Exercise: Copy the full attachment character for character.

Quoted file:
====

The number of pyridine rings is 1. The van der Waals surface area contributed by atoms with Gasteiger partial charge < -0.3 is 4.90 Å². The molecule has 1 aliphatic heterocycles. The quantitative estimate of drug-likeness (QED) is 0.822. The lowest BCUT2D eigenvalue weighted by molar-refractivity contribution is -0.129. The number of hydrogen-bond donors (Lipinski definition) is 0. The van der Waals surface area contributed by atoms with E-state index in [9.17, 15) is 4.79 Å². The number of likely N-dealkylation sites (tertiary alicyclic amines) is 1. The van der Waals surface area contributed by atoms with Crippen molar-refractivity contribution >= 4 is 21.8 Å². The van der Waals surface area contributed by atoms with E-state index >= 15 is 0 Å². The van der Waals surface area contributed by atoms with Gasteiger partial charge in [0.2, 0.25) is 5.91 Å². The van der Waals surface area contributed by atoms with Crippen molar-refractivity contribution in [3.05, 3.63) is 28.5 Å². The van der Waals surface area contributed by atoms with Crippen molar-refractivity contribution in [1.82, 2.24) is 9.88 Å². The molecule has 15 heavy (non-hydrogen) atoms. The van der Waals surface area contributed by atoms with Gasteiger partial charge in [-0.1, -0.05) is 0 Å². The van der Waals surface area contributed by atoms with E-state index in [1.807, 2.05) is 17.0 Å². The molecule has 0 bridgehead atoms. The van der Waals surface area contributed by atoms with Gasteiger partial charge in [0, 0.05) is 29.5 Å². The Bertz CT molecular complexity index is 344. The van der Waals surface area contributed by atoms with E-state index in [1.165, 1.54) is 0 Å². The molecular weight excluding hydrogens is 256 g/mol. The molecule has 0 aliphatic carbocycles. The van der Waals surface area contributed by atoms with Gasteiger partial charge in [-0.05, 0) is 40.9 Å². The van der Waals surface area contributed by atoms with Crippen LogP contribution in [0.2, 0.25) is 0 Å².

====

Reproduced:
The number of pyridine rings is 1. The van der Waals surface area contributed by atoms with Gasteiger partial charge < -0.3 is 4.90 Å². The molecule has 1 aliphatic heterocycles. The quantitative estimate of drug-likeness (QED) is 0.822. The lowest BCUT2D eigenvalue weighted by molar-refractivity contribution is -0.129. The number of hydrogen-bond donors (Lipinski definition) is 0. The van der Waals surface area contributed by atoms with E-state index in [9.17, 15) is 4.79 Å². The number of likely N-dealkylation sites (tertiary alicyclic amines) is 1. The van der Waals surface area contributed by atoms with Crippen molar-refractivity contribution >= 4 is 21.8 Å². The van der Waals surface area contributed by atoms with E-state index >= 15 is 0 Å². The van der Waals surface area contributed by atoms with Gasteiger partial charge in [0.2, 0.25) is 5.91 Å². The van der Waals surface area contributed by atoms with Crippen molar-refractivity contribution in [3.05, 3.63) is 28.5 Å². The van der Waals surface area contributed by atoms with Crippen molar-refractivity contribution in [1.82, 2.24) is 9.88 Å². The molecule has 15 heavy (non-hydrogen) atoms. The van der Waals surface area contributed by atoms with Gasteiger partial charge in [-0.1, -0.05) is 0 Å². The van der Waals surface area contributed by atoms with E-state index in [1.807, 2.05) is 17.0 Å². The molecule has 0 bridgehead atoms. The van der Waals surface area contributed by atoms with Gasteiger partial charge in [0, 0.05) is 29.5 Å². The Bertz CT molecular complexity index is 344. The van der Waals surface area contributed by atoms with E-state index in [1.165, 1.54) is 0 Å². The molecular weight excluding hydrogens is 256 g/mol. The molecule has 0 aliphatic carbocycles. The van der Waals surface area contributed by atoms with Gasteiger partial charge in [-0.05, 0) is 40.9 Å². The van der Waals surface area contributed by atoms with Crippen LogP contribution in [0.2, 0.25) is 0 Å².